MedicationWhat you should know
By: Renee Mercer, MSN, CPNP
A few medications are typically prescribed to children with bedwetting. These medications are designed to curb bedwetting either by decreasing the amount of urine produced at night or by allowing the bladder to hold more urine. Medication often has immediate results, but the relapse rate is extremely high – about 80 percent. After a 12 week course of medication, most children resume wetting. The most frequently prescribed medication for enuresis is called desmopressin (DDAVP). This is a synthetic form of the natural hormone vasopressin, and one dose of it can decrease the quantity of urine produced for up to 12 hours. It works quickly, usually within an hour of treatment.
Desmopressin allows many children to sleep dry for a night, which makes it particularly useful for sleepovers and camps. Desmopressin is available in two forms: a tablet and a nasal spray. The tablet form is recommended because it delivers a more consistent and convenient dose, with fewer side effects. Dosage of desmopressin must be individualized, though one to three tablets each night is the typical recommended dose. The greatest number of dry nights is achieved with 0.4-0.6 mg nightly. If your child is taking the medication for a situation outside of the home, such as sleepover camp, start treatment ahead of time to establish the appropriate dose. Your child's doctor or nurse practitioner is responsible for determining dosage, but the general recommendation is as follows:
- If your child wets when taking only one tablet, increase dosage to two.
- If wetting occurs with two tablets, increase dosage to three tablets.
- Three tablets is the maximum amount recommended for any age group.
Desmopressin does not stop wetting in every child. If results are not seen within the first two weeks, further treatment will be ineffective. Parents should realize that this medication is not a long-term solution. It does buy time while a more permanent solution is sought.
DDAVP provides only short-term dryness for many children.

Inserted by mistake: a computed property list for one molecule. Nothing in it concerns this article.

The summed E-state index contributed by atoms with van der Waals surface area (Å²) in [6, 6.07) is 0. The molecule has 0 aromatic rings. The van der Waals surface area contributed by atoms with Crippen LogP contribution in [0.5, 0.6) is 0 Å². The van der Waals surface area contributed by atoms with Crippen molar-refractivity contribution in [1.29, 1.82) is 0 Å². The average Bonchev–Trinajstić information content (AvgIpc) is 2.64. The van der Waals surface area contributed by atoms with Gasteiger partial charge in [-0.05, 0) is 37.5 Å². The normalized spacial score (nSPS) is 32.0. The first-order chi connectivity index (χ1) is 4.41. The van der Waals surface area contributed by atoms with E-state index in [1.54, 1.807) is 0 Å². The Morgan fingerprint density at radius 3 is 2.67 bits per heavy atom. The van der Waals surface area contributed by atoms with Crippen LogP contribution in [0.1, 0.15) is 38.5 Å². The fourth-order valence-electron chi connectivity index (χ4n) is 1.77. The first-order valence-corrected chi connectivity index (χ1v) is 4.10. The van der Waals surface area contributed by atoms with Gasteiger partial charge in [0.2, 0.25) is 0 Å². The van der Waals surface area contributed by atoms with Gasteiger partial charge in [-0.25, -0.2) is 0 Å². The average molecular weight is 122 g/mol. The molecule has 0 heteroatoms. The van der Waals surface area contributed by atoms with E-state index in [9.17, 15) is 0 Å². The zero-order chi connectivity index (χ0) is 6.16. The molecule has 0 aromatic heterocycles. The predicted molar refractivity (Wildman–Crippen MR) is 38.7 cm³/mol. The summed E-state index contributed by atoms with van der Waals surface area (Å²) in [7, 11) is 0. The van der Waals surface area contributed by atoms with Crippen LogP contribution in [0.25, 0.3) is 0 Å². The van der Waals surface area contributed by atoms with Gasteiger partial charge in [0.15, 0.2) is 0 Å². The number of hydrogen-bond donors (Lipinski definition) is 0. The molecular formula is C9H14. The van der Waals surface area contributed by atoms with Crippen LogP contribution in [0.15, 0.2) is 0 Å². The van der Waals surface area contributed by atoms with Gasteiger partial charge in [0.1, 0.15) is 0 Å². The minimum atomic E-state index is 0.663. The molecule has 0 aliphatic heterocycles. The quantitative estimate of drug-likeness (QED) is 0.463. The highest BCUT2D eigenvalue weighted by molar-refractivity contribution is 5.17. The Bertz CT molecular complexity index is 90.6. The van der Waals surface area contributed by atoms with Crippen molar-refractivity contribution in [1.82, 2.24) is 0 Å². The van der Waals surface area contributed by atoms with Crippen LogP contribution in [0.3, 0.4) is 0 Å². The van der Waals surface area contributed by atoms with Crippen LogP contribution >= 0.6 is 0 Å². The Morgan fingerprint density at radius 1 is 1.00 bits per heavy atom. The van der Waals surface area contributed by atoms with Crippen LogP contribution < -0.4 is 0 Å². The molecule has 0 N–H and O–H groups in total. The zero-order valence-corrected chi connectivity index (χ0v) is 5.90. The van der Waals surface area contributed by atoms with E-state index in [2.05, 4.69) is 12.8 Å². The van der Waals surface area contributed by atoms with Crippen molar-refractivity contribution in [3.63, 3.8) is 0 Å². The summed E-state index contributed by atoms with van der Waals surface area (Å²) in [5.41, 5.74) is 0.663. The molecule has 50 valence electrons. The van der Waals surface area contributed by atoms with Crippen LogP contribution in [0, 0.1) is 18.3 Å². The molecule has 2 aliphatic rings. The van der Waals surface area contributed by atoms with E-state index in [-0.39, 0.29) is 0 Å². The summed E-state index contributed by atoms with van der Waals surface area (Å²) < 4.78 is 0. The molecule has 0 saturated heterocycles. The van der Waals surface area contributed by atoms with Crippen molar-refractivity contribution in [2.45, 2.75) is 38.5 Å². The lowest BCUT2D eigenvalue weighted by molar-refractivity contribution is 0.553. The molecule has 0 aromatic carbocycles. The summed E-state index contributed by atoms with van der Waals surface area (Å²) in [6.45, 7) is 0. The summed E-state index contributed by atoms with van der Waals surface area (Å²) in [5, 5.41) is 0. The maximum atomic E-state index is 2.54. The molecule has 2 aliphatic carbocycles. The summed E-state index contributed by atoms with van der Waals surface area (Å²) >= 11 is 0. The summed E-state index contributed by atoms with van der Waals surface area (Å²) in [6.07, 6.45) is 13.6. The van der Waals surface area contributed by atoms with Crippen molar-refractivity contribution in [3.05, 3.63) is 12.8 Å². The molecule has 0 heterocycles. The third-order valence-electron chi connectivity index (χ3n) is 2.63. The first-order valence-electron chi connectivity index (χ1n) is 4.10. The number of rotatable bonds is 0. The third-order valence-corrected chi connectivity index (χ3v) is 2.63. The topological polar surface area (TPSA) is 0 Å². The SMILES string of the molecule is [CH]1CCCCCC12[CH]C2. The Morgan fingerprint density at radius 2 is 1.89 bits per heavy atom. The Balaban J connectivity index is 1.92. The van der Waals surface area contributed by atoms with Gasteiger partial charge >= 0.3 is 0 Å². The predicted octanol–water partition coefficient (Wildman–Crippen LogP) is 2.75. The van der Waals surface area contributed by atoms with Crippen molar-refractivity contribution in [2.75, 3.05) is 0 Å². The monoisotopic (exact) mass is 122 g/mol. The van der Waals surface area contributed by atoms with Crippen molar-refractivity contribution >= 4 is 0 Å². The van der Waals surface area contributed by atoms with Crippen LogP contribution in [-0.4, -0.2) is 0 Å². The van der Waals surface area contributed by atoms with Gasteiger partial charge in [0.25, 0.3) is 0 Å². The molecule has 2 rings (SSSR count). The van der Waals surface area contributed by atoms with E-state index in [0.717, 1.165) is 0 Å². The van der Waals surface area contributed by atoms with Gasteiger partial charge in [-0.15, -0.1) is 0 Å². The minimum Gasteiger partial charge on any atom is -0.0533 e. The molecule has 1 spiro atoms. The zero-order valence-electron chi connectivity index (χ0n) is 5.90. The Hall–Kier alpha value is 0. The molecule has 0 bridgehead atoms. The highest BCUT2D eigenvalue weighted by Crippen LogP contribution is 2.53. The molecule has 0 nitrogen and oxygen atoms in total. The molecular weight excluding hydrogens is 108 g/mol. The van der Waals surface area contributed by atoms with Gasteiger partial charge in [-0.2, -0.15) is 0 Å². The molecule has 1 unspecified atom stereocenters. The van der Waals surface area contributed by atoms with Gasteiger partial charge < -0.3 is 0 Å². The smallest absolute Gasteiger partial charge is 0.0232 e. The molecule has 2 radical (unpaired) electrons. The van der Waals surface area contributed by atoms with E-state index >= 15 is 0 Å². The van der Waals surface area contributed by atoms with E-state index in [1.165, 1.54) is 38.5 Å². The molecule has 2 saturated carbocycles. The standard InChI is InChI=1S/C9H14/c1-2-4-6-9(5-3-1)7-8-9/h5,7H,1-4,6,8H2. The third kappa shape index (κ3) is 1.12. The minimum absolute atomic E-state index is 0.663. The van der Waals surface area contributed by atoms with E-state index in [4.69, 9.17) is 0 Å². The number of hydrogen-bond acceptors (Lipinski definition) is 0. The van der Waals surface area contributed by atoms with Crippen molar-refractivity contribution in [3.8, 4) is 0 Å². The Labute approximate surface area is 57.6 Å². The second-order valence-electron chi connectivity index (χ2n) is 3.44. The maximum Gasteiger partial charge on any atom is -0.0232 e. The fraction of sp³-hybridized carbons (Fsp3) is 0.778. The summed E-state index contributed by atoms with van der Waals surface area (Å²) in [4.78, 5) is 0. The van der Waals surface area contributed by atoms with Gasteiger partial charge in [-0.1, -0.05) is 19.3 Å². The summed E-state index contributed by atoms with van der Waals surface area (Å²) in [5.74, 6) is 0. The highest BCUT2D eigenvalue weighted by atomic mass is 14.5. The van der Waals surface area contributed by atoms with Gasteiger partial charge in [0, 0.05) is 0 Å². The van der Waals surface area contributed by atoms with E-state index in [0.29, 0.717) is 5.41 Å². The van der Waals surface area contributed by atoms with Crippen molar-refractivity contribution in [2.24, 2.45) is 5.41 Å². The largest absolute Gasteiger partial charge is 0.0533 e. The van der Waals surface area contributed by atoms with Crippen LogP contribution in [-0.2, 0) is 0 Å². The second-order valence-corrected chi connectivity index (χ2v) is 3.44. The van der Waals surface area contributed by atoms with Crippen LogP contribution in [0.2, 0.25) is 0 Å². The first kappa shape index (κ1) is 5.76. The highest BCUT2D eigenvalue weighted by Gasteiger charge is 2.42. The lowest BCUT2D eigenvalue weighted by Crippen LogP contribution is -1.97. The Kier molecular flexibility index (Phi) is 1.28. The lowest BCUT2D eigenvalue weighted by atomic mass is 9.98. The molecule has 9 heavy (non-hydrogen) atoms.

Desmopressin is a safe medication with very few side effects. Reported side effects may include headache or water intoxication, if a large amount of water is ingested after taking it. The manufacturer provides fluid guidelines, recommending no more than four ounces of water before bedtime. This medication can be safely used for three to six month intervals separated by a one week break. If wetting persists, treatment can be repeated. Desmopressin is expensive, as much as $4 per tablet. The cost should be taken into account when considering long-term use.
Oxybutynin(Ditropan) is another medication that can be useful in treating enuresis in some children. If your child has shown signs of small functional bladder capacity, such as frequency or urgency during the day, this medication may assist with nighttime dryness. Oxybutynin works by relaxing the bladder's smooth muscle, increasing bladder capacity, and delaying the initial impulse to void. Your child's health-care provider can help you decide if this medication would be a helpful adjunct, and should be consulted about the dosage. This medication is inexpensive and safe. Possible side effects include dry mouth, constipation, and decreased ability to sweat. It is extremely important for those on taking oxybutynin to drink plenty of fluids and take breaks to cool down in hot weather.